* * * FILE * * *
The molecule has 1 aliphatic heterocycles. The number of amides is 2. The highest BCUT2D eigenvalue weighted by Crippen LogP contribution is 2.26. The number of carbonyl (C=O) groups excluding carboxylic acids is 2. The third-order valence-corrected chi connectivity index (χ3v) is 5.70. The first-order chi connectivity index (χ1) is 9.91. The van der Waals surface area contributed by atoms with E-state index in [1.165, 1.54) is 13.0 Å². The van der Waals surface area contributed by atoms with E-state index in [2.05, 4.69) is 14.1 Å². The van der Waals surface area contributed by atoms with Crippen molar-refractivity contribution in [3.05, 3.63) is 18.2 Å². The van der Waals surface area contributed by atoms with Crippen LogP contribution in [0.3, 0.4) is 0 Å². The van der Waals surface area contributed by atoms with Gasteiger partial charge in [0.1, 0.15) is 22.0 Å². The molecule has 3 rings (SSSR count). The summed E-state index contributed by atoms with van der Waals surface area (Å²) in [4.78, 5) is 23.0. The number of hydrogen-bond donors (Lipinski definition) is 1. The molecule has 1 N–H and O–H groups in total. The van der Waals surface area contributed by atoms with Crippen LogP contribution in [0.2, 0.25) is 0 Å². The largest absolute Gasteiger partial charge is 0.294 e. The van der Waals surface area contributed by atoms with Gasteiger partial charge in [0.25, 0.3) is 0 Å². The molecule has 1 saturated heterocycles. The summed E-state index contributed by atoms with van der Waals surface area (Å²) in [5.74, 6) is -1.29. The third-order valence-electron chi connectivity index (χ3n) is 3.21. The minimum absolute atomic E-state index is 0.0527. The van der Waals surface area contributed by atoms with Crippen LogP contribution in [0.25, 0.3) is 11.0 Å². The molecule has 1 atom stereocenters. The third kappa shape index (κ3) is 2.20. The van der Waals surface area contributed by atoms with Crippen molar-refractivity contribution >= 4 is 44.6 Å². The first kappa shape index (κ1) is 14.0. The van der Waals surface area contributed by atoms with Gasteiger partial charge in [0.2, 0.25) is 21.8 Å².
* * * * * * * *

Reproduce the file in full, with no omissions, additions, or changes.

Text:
The molecule has 1 aliphatic heterocycles. The number of amides is 2. The highest BCUT2D eigenvalue weighted by Crippen LogP contribution is 2.26. The number of carbonyl (C=O) groups excluding carboxylic acids is 2. The third-order valence-corrected chi connectivity index (χ3v) is 5.70. The first-order chi connectivity index (χ1) is 9.91. The van der Waals surface area contributed by atoms with E-state index in [1.165, 1.54) is 13.0 Å². The van der Waals surface area contributed by atoms with E-state index in [2.05, 4.69) is 14.1 Å². The van der Waals surface area contributed by atoms with Crippen molar-refractivity contribution in [3.05, 3.63) is 18.2 Å². The van der Waals surface area contributed by atoms with Crippen LogP contribution in [0.3, 0.4) is 0 Å². The van der Waals surface area contributed by atoms with Gasteiger partial charge in [0.1, 0.15) is 22.0 Å². The molecule has 3 rings (SSSR count). The summed E-state index contributed by atoms with van der Waals surface area (Å²) in [4.78, 5) is 23.0. The number of hydrogen-bond donors (Lipinski definition) is 1. The molecule has 1 N–H and O–H groups in total. The van der Waals surface area contributed by atoms with Crippen LogP contribution in [0.2, 0.25) is 0 Å². The largest absolute Gasteiger partial charge is 0.294 e. The van der Waals surface area contributed by atoms with Gasteiger partial charge in [0.25, 0.3) is 0 Å². The molecule has 1 saturated heterocycles. The summed E-state index contributed by atoms with van der Waals surface area (Å²) in [5.74, 6) is -1.29. The third-order valence-electron chi connectivity index (χ3n) is 3.21. The minimum absolute atomic E-state index is 0.0527. The van der Waals surface area contributed by atoms with Crippen LogP contribution in [0.25, 0.3) is 11.0 Å². The molecule has 1 atom stereocenters. The third kappa shape index (κ3) is 2.20. The van der Waals surface area contributed by atoms with Crippen molar-refractivity contribution >= 4 is 44.6 Å². The first kappa shape index (κ1) is 14.0. The van der Waals surface area contributed by atoms with Gasteiger partial charge in [0.2, 0.25) is 21.8 Å².